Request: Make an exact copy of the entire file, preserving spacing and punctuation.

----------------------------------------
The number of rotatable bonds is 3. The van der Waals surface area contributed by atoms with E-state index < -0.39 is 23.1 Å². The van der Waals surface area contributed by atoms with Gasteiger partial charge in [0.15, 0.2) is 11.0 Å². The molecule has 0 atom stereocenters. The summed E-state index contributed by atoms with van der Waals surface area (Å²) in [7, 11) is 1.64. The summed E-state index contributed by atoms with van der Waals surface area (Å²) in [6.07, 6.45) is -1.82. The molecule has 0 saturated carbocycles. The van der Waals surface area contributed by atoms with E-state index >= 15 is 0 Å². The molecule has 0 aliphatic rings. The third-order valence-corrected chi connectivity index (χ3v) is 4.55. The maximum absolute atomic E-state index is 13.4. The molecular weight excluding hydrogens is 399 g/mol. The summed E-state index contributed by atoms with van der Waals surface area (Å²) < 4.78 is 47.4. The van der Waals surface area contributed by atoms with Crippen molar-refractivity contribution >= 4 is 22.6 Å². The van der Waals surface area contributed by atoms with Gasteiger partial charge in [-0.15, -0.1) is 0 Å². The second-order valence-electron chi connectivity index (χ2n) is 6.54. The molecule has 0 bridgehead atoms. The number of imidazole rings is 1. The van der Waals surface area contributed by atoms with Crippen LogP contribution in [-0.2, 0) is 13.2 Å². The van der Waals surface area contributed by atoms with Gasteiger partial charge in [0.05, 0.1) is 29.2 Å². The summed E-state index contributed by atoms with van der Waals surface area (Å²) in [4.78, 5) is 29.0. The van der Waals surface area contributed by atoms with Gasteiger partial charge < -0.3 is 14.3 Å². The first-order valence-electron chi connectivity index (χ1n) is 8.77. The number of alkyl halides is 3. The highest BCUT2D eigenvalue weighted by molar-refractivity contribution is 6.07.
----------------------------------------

The number of rotatable bonds is 3. The van der Waals surface area contributed by atoms with E-state index < -0.39 is 23.1 Å². The van der Waals surface area contributed by atoms with Gasteiger partial charge in [0.15, 0.2) is 11.0 Å². The molecule has 0 atom stereocenters. The summed E-state index contributed by atoms with van der Waals surface area (Å²) in [7, 11) is 1.64. The summed E-state index contributed by atoms with van der Waals surface area (Å²) in [6.07, 6.45) is -1.82. The molecule has 0 saturated carbocycles. The van der Waals surface area contributed by atoms with E-state index >= 15 is 0 Å². The molecule has 0 aliphatic rings. The third-order valence-corrected chi connectivity index (χ3v) is 4.55. The maximum absolute atomic E-state index is 13.4. The molecular weight excluding hydrogens is 399 g/mol. The summed E-state index contributed by atoms with van der Waals surface area (Å²) < 4.78 is 47.4. The van der Waals surface area contributed by atoms with Crippen molar-refractivity contribution >= 4 is 22.6 Å². The van der Waals surface area contributed by atoms with Gasteiger partial charge in [-0.15, -0.1) is 0 Å². The second-order valence-electron chi connectivity index (χ2n) is 6.54. The molecule has 0 bridgehead atoms. The number of imidazole rings is 1. The van der Waals surface area contributed by atoms with Crippen LogP contribution in [-0.2, 0) is 13.2 Å². The van der Waals surface area contributed by atoms with Gasteiger partial charge in [0.05, 0.1) is 29.2 Å². The summed E-state index contributed by atoms with van der Waals surface area (Å²) in [4.78, 5) is 29.0. The van der Waals surface area contributed by atoms with Gasteiger partial charge < -0.3 is 14.3 Å². The first-order valence-electron chi connectivity index (χ1n) is 8.77. The number of alkyl halides is 3. The highest BCUT2D eigenvalue weighted by molar-refractivity contribution is 6.07.